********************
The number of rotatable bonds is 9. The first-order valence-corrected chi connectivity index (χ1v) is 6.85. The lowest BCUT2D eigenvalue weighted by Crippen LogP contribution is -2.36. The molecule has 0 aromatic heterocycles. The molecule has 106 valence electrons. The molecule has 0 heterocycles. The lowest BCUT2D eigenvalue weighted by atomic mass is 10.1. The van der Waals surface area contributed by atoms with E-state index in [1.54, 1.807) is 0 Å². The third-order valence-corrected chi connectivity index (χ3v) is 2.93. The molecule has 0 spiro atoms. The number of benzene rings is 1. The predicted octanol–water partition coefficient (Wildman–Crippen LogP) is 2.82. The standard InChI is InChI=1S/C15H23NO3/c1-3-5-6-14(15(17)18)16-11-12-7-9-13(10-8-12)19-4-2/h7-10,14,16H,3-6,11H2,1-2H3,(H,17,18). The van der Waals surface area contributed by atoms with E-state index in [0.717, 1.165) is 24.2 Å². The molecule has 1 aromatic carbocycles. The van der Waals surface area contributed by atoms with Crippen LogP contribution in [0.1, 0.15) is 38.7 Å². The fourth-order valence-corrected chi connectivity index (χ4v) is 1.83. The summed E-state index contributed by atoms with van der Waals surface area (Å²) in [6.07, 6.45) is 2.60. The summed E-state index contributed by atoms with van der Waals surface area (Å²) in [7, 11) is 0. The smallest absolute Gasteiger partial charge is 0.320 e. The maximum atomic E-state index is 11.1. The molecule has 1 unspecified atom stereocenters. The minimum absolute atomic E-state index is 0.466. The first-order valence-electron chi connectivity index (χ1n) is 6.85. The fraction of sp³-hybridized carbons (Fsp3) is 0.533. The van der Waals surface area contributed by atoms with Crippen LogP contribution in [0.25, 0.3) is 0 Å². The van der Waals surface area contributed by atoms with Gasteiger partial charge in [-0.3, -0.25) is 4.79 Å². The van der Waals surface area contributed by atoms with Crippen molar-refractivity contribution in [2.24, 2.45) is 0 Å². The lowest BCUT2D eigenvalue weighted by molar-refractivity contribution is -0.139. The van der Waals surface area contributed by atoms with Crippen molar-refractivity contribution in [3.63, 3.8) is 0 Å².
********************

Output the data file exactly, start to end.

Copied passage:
The number of rotatable bonds is 9. The first-order valence-corrected chi connectivity index (χ1v) is 6.85. The lowest BCUT2D eigenvalue weighted by Crippen LogP contribution is -2.36. The molecule has 0 aromatic heterocycles. The molecule has 106 valence electrons. The molecule has 0 heterocycles. The lowest BCUT2D eigenvalue weighted by atomic mass is 10.1. The van der Waals surface area contributed by atoms with E-state index in [1.54, 1.807) is 0 Å². The third-order valence-corrected chi connectivity index (χ3v) is 2.93. The molecule has 0 spiro atoms. The number of benzene rings is 1. The predicted octanol–water partition coefficient (Wildman–Crippen LogP) is 2.82. The standard InChI is InChI=1S/C15H23NO3/c1-3-5-6-14(15(17)18)16-11-12-7-9-13(10-8-12)19-4-2/h7-10,14,16H,3-6,11H2,1-2H3,(H,17,18). The van der Waals surface area contributed by atoms with E-state index in [0.717, 1.165) is 24.2 Å². The molecule has 1 aromatic carbocycles. The van der Waals surface area contributed by atoms with Crippen LogP contribution in [0.1, 0.15) is 38.7 Å². The fourth-order valence-corrected chi connectivity index (χ4v) is 1.83. The summed E-state index contributed by atoms with van der Waals surface area (Å²) in [6.07, 6.45) is 2.60. The summed E-state index contributed by atoms with van der Waals surface area (Å²) in [7, 11) is 0. The smallest absolute Gasteiger partial charge is 0.320 e. The maximum atomic E-state index is 11.1. The molecule has 1 unspecified atom stereocenters. The minimum absolute atomic E-state index is 0.466. The first-order valence-electron chi connectivity index (χ1n) is 6.85. The fraction of sp³-hybridized carbons (Fsp3) is 0.533. The van der Waals surface area contributed by atoms with Crippen LogP contribution in [0.25, 0.3) is 0 Å². The van der Waals surface area contributed by atoms with Gasteiger partial charge in [-0.3, -0.25) is 4.79 Å². The van der Waals surface area contributed by atoms with Crippen molar-refractivity contribution in [2.24, 2.45) is 0 Å². The lowest BCUT2D eigenvalue weighted by molar-refractivity contribution is -0.139. The van der Waals surface area contributed by atoms with Crippen molar-refractivity contribution in [3.63, 3.8) is 0 Å².